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E-cigs and Hookahs Creating Risks

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E-cigs and Hookahs Creating Risks

More e-cigarettes and increased hookah use means more bad news

Reynolds American and Lorillard and E-cigs

I saw my first e-cigarette awhile ago. I was stopped at a traffic light and a woman in the car next to me took a long drag on a colorful thin wand and exhaled a big steam of smoke, and then lowered the e-cig. I was surprised that I was so surprised, especially since there’s an e-cig store in the next town, which Ihookahs on table.jpg may have already mentioned. But often, there’s a disconnect between knowing about something and seeing it for the first time.

I’m glad I’m not actually assigned to cover e-cigs, either as a staff journalist or as an analyst. Right now, they seem even more complicated a subject than the legalization of marijuana across the U.S.  And of course I’d have to detail Reynolds American’s plant to buy Lorillard, which, according to the NYT, shows “how important e-cigarettes have become to the declining tobacco industry. Both companies have “push[ed] hard into e-cigarettes,” with Lorillard having an e-cig subsidiary which it  sold to a British company.

It sounds unbelievable, but there are more than 7,000 e-cig flavors available now, and about 250 flavors being introduced each month. The problem is that although the FDA is proposing regulations for e-cigarettes, it has said nothing yet about marketing or flavors, the very thing that seems to be attracting consumers. And still the debate rages over whether e-cigarettes are attracting young people and whether they really are all that successful in helping others stop smoking.

E-cigs as a Flight Hazard

In August, an e-cigarette was cited as the possible cause of the smoldering in a bag brought onto a plane at Logan Airport in Boston. The Massachusetts fire marshal is investigating, and the Director of Aviation at the airport and the local F.A.A. inspectors are involved as well. E-cigs use rechargeable lithium-ion batteries, and officials are trying to determine if they should be banned from planes. The thought of this danger on a plane is mind-blowing. According to the article, e-cigarettes have already caused a number of house fires while the battery is being recharged.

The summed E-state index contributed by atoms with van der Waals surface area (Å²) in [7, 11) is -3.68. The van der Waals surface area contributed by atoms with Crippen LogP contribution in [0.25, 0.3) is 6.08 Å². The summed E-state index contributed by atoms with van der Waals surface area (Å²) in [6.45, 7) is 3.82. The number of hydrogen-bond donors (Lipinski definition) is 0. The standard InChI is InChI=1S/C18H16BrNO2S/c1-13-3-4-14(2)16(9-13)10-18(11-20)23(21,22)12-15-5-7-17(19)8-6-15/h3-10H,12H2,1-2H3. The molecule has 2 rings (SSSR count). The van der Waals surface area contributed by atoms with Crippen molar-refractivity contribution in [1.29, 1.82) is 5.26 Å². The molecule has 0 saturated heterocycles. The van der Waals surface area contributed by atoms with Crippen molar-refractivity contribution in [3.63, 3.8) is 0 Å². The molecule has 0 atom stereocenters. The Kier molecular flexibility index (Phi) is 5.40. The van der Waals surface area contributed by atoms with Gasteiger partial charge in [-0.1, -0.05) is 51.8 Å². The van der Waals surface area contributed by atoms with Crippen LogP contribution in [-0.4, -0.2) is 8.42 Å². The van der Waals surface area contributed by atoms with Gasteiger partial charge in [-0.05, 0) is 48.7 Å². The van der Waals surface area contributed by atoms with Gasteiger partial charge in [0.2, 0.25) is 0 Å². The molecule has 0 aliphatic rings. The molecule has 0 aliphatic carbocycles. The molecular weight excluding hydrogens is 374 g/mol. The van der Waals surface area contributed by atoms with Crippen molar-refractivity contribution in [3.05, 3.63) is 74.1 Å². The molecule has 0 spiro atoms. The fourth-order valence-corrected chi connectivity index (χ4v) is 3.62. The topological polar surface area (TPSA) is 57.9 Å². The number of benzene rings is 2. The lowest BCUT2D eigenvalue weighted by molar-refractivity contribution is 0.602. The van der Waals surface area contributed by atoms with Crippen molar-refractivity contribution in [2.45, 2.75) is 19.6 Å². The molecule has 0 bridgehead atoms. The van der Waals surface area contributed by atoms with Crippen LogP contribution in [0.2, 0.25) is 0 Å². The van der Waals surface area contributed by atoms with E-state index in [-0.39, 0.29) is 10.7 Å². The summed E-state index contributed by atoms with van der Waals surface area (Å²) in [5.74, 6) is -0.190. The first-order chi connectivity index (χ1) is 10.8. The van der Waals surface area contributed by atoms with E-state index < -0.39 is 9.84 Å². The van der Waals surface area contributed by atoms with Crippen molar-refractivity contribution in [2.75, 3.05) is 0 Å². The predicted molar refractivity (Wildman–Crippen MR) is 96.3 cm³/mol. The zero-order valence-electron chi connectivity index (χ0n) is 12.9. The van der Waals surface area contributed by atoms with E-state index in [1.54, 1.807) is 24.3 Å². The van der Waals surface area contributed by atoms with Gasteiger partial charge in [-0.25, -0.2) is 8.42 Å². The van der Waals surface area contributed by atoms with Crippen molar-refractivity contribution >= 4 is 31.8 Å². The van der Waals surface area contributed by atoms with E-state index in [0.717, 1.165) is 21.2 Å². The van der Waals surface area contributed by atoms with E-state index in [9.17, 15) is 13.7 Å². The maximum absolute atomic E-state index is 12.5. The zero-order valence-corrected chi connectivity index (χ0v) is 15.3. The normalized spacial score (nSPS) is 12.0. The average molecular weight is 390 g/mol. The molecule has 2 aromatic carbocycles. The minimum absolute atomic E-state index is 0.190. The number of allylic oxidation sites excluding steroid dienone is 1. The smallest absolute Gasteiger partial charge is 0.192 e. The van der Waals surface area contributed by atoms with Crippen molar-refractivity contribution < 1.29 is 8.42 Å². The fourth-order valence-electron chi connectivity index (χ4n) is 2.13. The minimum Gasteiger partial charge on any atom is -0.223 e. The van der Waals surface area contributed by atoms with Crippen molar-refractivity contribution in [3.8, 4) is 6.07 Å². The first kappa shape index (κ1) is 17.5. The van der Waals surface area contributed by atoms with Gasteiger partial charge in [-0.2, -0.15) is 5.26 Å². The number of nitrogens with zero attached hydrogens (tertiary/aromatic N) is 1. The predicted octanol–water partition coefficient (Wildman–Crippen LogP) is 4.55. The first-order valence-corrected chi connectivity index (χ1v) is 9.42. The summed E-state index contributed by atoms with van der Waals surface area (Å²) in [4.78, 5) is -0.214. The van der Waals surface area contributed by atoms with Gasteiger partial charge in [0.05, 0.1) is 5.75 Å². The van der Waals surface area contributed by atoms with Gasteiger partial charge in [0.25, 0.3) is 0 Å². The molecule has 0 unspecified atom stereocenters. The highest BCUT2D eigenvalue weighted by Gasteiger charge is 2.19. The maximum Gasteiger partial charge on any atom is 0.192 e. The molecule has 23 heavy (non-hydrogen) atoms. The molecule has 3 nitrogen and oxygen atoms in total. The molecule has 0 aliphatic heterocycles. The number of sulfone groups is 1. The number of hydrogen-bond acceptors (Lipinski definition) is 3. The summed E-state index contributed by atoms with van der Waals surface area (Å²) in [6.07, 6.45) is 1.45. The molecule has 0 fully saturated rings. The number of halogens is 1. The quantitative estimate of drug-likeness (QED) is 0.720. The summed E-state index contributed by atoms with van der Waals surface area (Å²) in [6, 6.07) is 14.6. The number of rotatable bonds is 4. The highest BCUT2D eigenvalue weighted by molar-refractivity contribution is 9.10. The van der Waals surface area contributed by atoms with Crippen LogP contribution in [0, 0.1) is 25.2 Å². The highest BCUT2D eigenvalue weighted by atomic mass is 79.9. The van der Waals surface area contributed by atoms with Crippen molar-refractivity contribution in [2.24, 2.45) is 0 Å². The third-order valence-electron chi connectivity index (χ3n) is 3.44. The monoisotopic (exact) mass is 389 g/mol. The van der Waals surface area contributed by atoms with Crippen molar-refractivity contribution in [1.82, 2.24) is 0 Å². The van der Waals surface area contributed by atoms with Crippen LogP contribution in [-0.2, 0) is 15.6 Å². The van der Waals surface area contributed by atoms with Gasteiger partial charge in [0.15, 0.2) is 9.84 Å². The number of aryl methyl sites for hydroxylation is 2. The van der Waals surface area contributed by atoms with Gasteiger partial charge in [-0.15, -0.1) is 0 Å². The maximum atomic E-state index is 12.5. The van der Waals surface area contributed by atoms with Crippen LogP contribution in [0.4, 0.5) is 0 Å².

Hookahs and Hookah Pens

According to NYU researchers, hookahs are extremely dangerous, and at least 1 in 5 high school seniors have used one in the last 12 months.  One of the researchers said that it’s usually students with a higher socioeconomic status that are using them, and hookah use is more prevalent in cities.

Also, students most likely to use hookahs are those who have used alcohol pot or other illicit substances. What’s disturbing, researchers say, is that hookah pens are becoming more popular, which may change the use patterns. In one post I mentioned that hookah pens are a type of e-cig, or just another name for an e-cig, but if hookahs are more dangerous than regular cigarettes, wouldn’t hookah pens be more dangerous than e-cigs, too?

Here’s the danger: “Studies estimate one hookah session can be the equivalent of smoking from 10 to 40 cigarettes.” That’s because smokers sit around and have such a long hookah session. And there’s this: “A study funded by the National Institutes of Health reports a single hookah session delivers 1.7 times the nicotine, 6.5 times the carbon monoxide and 46.4 times the tar of a single cigarette.”  People may think that because tobacco or the smoke is passed through water it’s a healthier habit than smoking, but it’s not.

 

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